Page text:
One of my favorite and most frequent mantras:
The opposite of crazy is still crazy.
We’ve all heard the hears, seen the sees, read the posts. Cousin Shirley thinks that everybody who worries about Coronavirus risk is a survivalist worry wart. Uncle Stu, on the other hand, bought out the baked beans and toilet paper isles for obvious correlational reasons. Of course people, and social media posts, are trending toward both of these extreme categories.
After all, isn’t that how we in America are trained?
Here’s an important consideration- Coronavirus doesn’t care about a two-party system. Viruses don’t care who is running for president, or which party “believes” in their campaign. They simply exist, and it’s up to us to interpret patterns and data.
The data points to the fact that this virus, similar to the flu virus, is highly contagious. Also, similar to the flu virus, people most at risk of significant complications from the virus seem to be the elderly or immune compromised- such as people with cancer, HIV/AIDS, or people who have had an organ transplant and are on immune lowering medications, among several others.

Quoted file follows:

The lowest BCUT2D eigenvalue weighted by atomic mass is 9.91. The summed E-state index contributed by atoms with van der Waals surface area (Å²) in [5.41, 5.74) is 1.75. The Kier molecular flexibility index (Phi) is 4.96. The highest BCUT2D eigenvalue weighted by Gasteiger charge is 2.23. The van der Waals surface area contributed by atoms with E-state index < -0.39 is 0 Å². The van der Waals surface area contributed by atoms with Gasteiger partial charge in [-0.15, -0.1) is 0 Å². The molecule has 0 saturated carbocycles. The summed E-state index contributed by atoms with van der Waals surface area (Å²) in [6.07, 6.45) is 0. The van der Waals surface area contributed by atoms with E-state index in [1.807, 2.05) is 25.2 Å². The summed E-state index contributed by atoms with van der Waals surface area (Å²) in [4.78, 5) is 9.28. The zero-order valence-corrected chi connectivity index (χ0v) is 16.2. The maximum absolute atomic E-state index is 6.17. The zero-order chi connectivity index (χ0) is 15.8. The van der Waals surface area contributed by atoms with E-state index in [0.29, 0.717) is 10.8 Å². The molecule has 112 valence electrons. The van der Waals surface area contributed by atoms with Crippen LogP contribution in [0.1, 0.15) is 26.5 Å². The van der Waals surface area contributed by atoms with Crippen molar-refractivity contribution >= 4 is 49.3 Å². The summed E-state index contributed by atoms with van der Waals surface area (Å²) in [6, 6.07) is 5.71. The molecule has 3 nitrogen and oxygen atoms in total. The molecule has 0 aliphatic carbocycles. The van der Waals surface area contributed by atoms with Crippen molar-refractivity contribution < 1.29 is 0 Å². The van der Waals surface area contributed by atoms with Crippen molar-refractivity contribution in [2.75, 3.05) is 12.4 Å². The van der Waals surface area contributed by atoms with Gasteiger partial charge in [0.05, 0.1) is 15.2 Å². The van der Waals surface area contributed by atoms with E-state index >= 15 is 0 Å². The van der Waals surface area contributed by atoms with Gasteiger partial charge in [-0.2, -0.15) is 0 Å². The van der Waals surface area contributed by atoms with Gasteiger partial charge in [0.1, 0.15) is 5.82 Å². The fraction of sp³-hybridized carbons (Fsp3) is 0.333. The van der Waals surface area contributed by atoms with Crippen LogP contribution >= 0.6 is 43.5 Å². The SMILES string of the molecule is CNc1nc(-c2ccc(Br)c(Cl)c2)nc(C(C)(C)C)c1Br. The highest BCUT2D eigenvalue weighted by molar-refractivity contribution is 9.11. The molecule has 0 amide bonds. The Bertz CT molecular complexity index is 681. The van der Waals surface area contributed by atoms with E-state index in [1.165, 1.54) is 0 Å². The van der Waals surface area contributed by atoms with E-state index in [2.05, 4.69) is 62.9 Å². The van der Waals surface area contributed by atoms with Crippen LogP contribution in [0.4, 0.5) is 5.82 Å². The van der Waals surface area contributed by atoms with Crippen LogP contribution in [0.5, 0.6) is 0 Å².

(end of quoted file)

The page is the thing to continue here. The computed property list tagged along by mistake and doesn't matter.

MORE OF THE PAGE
Dissimilar to the flu virus, we have no vaccine. So- in that regard- our only defense as a population right now, to protect the most vulnerable, is to protect ourselves, so that one less person exists to promote the virus’s spread. Source control.
This does not mean panic.
Today at the grocery store, the situation was tense. About 10% of people were wearing surgical masks and gloves. Another 10% were verbally accosting those people- telling them that their protective wear was “stealing from those healthcare workers who need to use them.” People were competing for everything- food on shelves, toilet paper, parking spots, and check-out lines. Nobody made eye contact. The situation didn’t feel human.
It also doesn’t mean disregard.
Then there’s the other end of the dichotomy- those who have decided that the coronavirus is a sensationalist ploy to manipulate an election, sell products, and click-bait America into mass hysteria. Well, the opposite of panic- complete disregard- is honestly no better. I am not a doctor, but I can assure you that the rest of the world is not “in on the scheme” to manipulate our election with fake news. Italy and China have been shouting to the world, praying that it [we] will listen: